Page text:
They're the spoils of a feast that's over forever: Bernard Madoff's stuff on a government auction block.
Almost 200 items seized from the fallen financier's homes are being sold today in Manhattan, ranging from dishes, pens and stationery to decoy ducks, furs and a Rolex dubbed the "prisoner watch.''
There's even a partly used pad of adhesive notes, personalized with "Bernard L. Madoff Investment Securities'' -- a reminder that Madoff's twisted financial activities were interrupted in action.
The Swiss chronograph watch was modeled on those made for World War II Allied airmen imprisoned in Germany, who used them to time prison patrols and plan a possible escape. This one graced the wrist of a 71-year-old inmate in a North Carolina prison, serving a 150-year sentence for defrauding investors for decades.
The goods to be auctioned were shown Friday at a preview at the Sheraton New York Hotel & Towers.
Madoff's personal effects were guarded by the U.S. marshals who seized his properties -- a penthouse on Manhattan's Upper East Side and houses in Montauk, N.Y., and Palm Beach, Fla.
Scanning the items, auction observer Lark Mason said that despite Madoff's riches, he owned things "that you'd find at a fancy suburban garage sale'' -- though perhaps with a higher price tag.
Mason, who once worked for Sotheby's, said the artworks collected by Madoff and his wife, Ruth, were mostly reproductions and posters.
The Madoffs "were people without discernment, buying things for their superficial appeal but no real value -- except for the gold and diamonds,'' said Mason, adding, "But that's so obvious. Just greed.''
And that was just Saturday's sale.
Next week, Madoff's yachts will hit the block, sold in Florida by an auctioneer billing itself as "The World's Largest Boat and Yacht Liquidation Company.''
Madoff's apartment on East 64th Street in Manhattan is on the market for $9.9 million and the Florida home for $7.9 million; the Hamptons house sold last month for $9.41 million.
When he was sentenced in June, the punishment included the forfeiture of almost all of his wealth.
Even if the goods displayed Friday weren't grand enough, the path leading to them was.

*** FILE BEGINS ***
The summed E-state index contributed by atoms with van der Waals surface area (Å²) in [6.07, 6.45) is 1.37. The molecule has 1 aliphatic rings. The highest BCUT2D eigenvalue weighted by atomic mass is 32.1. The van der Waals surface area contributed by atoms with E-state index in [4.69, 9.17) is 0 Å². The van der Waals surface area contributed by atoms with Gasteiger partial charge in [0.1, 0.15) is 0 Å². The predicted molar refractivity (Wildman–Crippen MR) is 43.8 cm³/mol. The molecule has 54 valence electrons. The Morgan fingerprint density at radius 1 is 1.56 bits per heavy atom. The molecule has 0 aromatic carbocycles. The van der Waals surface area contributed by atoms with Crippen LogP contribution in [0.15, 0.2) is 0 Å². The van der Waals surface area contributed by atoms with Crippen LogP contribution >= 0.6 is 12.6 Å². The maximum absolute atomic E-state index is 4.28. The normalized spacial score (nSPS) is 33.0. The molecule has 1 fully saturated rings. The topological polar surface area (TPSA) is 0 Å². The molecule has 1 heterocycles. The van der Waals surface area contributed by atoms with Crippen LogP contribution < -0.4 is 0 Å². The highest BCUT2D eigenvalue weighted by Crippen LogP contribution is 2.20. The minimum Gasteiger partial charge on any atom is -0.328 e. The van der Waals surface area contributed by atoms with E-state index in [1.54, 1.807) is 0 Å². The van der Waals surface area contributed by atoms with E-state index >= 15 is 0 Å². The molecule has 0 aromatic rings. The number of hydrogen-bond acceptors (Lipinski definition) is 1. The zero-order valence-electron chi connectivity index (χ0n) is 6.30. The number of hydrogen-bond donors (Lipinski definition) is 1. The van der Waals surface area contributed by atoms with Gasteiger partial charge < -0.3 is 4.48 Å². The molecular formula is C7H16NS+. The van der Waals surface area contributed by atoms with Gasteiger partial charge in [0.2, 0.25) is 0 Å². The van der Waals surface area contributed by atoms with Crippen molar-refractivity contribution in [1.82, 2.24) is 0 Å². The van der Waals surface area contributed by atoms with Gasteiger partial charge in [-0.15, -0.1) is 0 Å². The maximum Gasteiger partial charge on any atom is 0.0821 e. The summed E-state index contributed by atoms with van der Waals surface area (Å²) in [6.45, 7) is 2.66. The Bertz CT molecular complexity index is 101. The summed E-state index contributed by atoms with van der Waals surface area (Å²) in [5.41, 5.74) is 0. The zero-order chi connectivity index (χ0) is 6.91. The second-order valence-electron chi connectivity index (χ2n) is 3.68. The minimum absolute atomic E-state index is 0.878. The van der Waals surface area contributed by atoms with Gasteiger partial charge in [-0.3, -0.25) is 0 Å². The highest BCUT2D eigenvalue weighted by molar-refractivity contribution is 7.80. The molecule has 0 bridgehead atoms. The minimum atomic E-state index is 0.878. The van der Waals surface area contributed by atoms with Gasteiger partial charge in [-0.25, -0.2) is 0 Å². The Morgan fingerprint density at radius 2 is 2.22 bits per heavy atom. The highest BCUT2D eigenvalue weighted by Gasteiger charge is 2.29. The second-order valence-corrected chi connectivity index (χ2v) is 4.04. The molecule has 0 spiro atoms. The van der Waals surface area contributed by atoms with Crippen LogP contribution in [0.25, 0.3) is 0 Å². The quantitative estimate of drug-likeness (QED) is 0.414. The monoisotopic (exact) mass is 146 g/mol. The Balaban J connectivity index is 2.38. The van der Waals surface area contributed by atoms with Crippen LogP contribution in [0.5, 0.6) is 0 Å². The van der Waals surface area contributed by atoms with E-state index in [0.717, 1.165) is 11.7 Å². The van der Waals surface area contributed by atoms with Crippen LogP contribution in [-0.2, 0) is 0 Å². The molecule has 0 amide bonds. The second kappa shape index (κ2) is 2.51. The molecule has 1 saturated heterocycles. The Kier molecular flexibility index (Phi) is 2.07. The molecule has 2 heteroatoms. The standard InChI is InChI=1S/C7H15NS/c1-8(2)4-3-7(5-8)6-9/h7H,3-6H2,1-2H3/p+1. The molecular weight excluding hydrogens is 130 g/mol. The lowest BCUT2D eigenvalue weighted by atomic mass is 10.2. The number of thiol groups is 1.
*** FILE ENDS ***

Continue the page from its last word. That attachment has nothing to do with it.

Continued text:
Red velvet ropes cordoned off the staircase to the hotel's grand ballroom, where the Madoff belongings shared space under a crystal chandelier with about 400 lots of other people's belongings also seized by the government.
Texas-based auctioneer Gaston & Sheehan is running the Manhattan sale for the Marshals Service, hoping to raise at least a half-million dollars to be divided among Madoff's victims. That's only a small dent in the tens of billions his Ponzi scheme cost them, wiping out many financially.
Bidders with a photo ID and $250 refundable cash deposit didn't have to be rich to participate in the auction, starting at 10 a.m. Saturday; online bidders must submit a $1,000 refundable deposit.
Some spoils of Madoff's lavish lifestyles came cheap.
The auctioneers estimate that $80 to $90 could probably buy three used boogie boards marked with "Madoff,'' or a set of wooden duck decoys.
In a glass case were his-and-hers monogrammed stationery and envelopes, going for $90 to $100, along with the pad of adhesive notes.
Across the ballroom hung a blue satin New York Mets jacket with "Madoff'' stitched on the back, valued at up to $720.
Ruth Madoff's Brooks Brothers brown pea coat with a raccoon fur collar, with a $300-to-$460 estimate, had an online high bid of $65 on Friday afternoon. And someone offered $180 for three of Bernard Madoff's Polo golf shirts -- valued at up to $210 and bearing the word "Bull,'' the name Madoff gave to one yacht.
Madoff's Rolex -- with an estimate of up to $87,000 -- was part of his 40-plus watch collection that also included 16 other Rolexes. All were made in Switzerland, where the swindling financier created billions of dollars in losses.
Madoff wanted his watches in impeccable condition, so he had them restored -- thereby devaluing them for collectors, experts say.
Still, prospective buyers apparently are bullish on his personal trove. Inquiries are coming from around the world, from as far as Pakistan, said Bob Sheehan, who was to wield the auctioneer's hammer on Saturday.
"There's huge interest,'' confirmed Marshals Service spokesman Roland Ubaldo. "I've been getting calls from duck-decoy aficionados. People are interested in his fishing rods and his sports memorabilia.''
Madoff, sitting behind bars in Butner, N.C., will never enjoy them again.